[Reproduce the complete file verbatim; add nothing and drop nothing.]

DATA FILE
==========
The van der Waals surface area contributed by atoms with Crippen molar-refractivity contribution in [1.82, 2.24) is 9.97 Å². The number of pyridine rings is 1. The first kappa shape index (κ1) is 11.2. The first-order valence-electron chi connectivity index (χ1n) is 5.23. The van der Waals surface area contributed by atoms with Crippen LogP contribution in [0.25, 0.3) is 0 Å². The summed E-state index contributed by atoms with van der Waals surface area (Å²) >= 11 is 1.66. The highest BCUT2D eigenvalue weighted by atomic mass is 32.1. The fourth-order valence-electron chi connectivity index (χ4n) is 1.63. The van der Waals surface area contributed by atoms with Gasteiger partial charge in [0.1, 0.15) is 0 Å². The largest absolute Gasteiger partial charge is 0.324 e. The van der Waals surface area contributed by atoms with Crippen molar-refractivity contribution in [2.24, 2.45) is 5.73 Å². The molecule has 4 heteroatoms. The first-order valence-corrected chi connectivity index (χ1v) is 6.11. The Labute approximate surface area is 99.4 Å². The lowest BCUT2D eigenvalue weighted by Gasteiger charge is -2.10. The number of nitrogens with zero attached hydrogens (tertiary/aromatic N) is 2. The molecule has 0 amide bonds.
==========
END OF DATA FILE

The van der Waals surface area contributed by atoms with Crippen molar-refractivity contribution in [1.82, 2.24) is 9.97 Å². The number of pyridine rings is 1. The first kappa shape index (κ1) is 11.2. The first-order valence-electron chi connectivity index (χ1n) is 5.23. The van der Waals surface area contributed by atoms with Crippen LogP contribution in [0.25, 0.3) is 0 Å². The summed E-state index contributed by atoms with van der Waals surface area (Å²) >= 11 is 1.66. The highest BCUT2D eigenvalue weighted by atomic mass is 32.1. The fourth-order valence-electron chi connectivity index (χ4n) is 1.63. The van der Waals surface area contributed by atoms with Gasteiger partial charge in [0.1, 0.15) is 0 Å². The largest absolute Gasteiger partial charge is 0.324 e. The van der Waals surface area contributed by atoms with Crippen molar-refractivity contribution in [2.24, 2.45) is 5.73 Å². The molecule has 4 heteroatoms. The first-order valence-corrected chi connectivity index (χ1v) is 6.11. The Labute approximate surface area is 99.4 Å². The lowest BCUT2D eigenvalue weighted by Gasteiger charge is -2.10. The number of nitrogens with zero attached hydrogens (tertiary/aromatic N) is 2. The molecule has 0 amide bonds.